Featured affiliated academy: BJJ North, Iceland

BJJ North, Iceland

Where is the gym located?
Húsavík, Iceland. It’s a small town with a population of 2500 people. The closest big town/city is Akureyri.

How many people train there?
Around 25 people, which makes 1% of the population of Húsavík.

Is the gym growing – if so by how many new members each month or year?
It has grown on average by 5-10 people a year. During the summer we see an increase in members, as well as some people who move into town just for the season.

What are the highest and lowest belt grades training?
The practitioners are white-purple. The coaches are both brown belts.

When did BJJ North, Iceland open?
Early 2021, just in time for Covid closures.

Some facts about you:

Name: Andri Dan Traustason
Age: 32
Belt: Brown
Profession: CFO
Years in BJJ: 15 (with a few years’ break)
Other martial arts: Dabbled in kickboxing years ago
Currently living in: Húsavík
Originally from: Húsavík

Name: Kristján Gunnar Óskarsson
Age: 35
Belt: Brown
Profession: Psychologist
Years in BJJ: Almost 9
Other martial arts: No
Currently living in: Húsavík
Originally from: Húsavík

Please tell us the story of how your gym came into existence
Both of us moved back to Húsavík a few years ago, after living elsewhere for several years to pursue higher education and work. After moving back to town, we wanted to start a club both to introduce other people to the sport, and frankly for an opportunity to train ourselves.

Within a few months, a decent amount of mats had been bought, a room in the town’s gymnasium was booked, and the first beginner’s course was advertised. From that point onwards, the club has kept growing. We have now moved the club to a new space, built a subframe under the mats, and grown the overall mat area.

Tell us about the people that train in the gym – who are they?
It is a diverse group of people, aged 16-48, from several nationalities and backgrounds. Most are hobbyists, but there are a few competitive practitioners that have gotten podium finishes in tournaments, most recently in the last Icelandic National Championship.

Why do they train in BJJ North, Iceland?
Aside from their passion for BJJ and interest in improving their skills, they train for their health, wellbeing, and entertainment.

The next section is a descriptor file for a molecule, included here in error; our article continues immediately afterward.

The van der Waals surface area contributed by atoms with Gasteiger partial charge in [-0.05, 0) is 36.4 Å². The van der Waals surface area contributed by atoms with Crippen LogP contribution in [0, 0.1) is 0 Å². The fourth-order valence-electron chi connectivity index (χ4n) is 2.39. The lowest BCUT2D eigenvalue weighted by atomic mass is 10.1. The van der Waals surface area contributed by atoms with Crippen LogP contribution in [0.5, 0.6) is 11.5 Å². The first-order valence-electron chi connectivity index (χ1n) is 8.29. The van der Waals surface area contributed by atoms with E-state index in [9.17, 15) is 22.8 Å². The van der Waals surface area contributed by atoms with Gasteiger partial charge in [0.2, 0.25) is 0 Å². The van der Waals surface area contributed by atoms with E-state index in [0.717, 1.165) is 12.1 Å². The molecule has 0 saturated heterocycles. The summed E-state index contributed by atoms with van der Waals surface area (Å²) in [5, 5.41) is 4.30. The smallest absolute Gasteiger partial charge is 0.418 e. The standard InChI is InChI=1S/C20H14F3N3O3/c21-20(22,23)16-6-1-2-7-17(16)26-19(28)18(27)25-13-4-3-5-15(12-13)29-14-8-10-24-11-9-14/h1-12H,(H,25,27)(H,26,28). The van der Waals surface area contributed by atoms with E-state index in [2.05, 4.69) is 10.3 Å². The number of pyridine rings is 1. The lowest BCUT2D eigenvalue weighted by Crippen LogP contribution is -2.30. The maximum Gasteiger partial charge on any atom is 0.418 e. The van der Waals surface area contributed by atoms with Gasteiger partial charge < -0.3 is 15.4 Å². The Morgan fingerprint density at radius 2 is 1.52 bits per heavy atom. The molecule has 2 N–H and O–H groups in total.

What are some of the challenges of running a BJJ gym in general, and in your area specifically?
Since the club is run on a volunteer basis, the classical issues of funding etc. are less important for us than many other clubs. In our case, the issues are usually related to the specific circumstances of the club. For instance, the diversity of the practitioners is of immense value for the club, but it also brings certain challenges. Since we have a relatively small group but a large spread in technical capacity (white to purple), it can be challenging to set up classes in a way that benefits everyone.

How do you see the future for BJJ in your area?
The number of practitioners has grown a lot since the club was founded, but the growth has tapered off now as the group has become more established. We currently only have classes for adults, but this is likely to change soon. Later this year, the club will start offering classes for children and teenagers, which will boost our numbers again.

Having said that, we are happy with the reach of the club. A large percentage of the adult population of the town (≈2-4%) either currently trains with the club or has given a beginner’s course a try, so we are happy with how the sport has spread within the town in just a few years. Assuming we manage to maintain some growth, BJJ will become one of the biggest sports in the area soon.

What’s the best thing about BJJ North, Iceland?
How personal and close-nit it is. Everyone is welcome so long as they treat others with respect.

What would you recommend Globetrotters to see in your area apart from the inside of your gym?
Húsavík is very well placed as a hub for sightseeing in the area. The town is located on the shore of Skjálfandi Bay, which is world renowned for its whale population and whale watching. So much so that it was recently named a Hope Spot by Mission Blue. Additionally, the town is within a short driving distance of many amazing nature spots, including Dettifoss (UNESCO site and Europe’s most powerful waterfall), Mývatn, and geothermal hot spots.


Thanks for sharing! If you’d like to visit BJJ North, Iceland you can contact them here.